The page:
Flowers, Art

Leroy came over and brought flowers ❤

winter flowers

I think we are back on track. I spelled out how I need him to behave. Let’s see if he can do it. I hope so, because I really like him. He seems keen to make a success of things.

This evening I fulfilled a pre-existing social engagement by going to see the Moroni exhibition at the Royal Academy with a rather handsome and intelligent film-maker. Whether I will see him again, I can’t say. We got along really well and had a lively discussion but I’m not sure how much he ultimately fancied me and I would kind of prefer to pursue things with Leroy if we can make it work, I’m just dating as a form of insurance in case we can’t. Anyway, I’m sure this guy will call me if he is that interested. The Moroni exhibition is great, he was a 16th century Italian painter and the exhibition is mainly portraits, he is really good at faces, capturing moods and also he is brilliant at painting textiles and jewellery.

The woman in this portrait was a celebrated poet who wrote in three languages. Although she’s opulently dressed, this is also a somewhat modest way to represent her, because she appears in the garb of a wife and there are no props or symbols in the picture that draw attention to her literary achievements. I love her knowing expression and her ridiculous, fluffy, pink-and-blue accessory that to me conveys a deep sense of fun and humour. I can’t help noticing she’s also quite thick in the waist. She reminds me of me, but 500 years ago and with nicer clothes and better poetry.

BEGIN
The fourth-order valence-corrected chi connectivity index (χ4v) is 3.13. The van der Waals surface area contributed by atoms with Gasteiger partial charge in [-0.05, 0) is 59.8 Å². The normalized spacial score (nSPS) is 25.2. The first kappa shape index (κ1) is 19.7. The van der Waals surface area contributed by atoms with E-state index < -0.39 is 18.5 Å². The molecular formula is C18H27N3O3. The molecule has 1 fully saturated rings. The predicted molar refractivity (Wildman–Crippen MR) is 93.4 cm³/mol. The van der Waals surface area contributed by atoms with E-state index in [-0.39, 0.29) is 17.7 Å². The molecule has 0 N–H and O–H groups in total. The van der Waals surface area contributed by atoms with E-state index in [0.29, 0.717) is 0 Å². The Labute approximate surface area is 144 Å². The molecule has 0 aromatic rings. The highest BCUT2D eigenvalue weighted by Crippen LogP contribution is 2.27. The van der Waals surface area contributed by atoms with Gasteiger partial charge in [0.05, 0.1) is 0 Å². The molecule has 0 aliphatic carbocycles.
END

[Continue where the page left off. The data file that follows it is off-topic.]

Portrait of Isotta Brembati Grumelli, ca. 1550

isotta brembati

This portrait, commonly known as The Gentleman in Pink, is of a 24-year-old on the occasion of his wedding, which accounts for both the resplendent finery of his dress and his sheepish expression. I love this picture, it really makes me laugh. I have dated guys who look like this. Perhaps not in that exact outfit, which is a shame, when you come to think of it.

Portrait of Gian Gerolamo Grumelli, ca. 1560

man pink

1 Art point. Giovanni Battista Moroni is on at the Royal Academy until 25 January.

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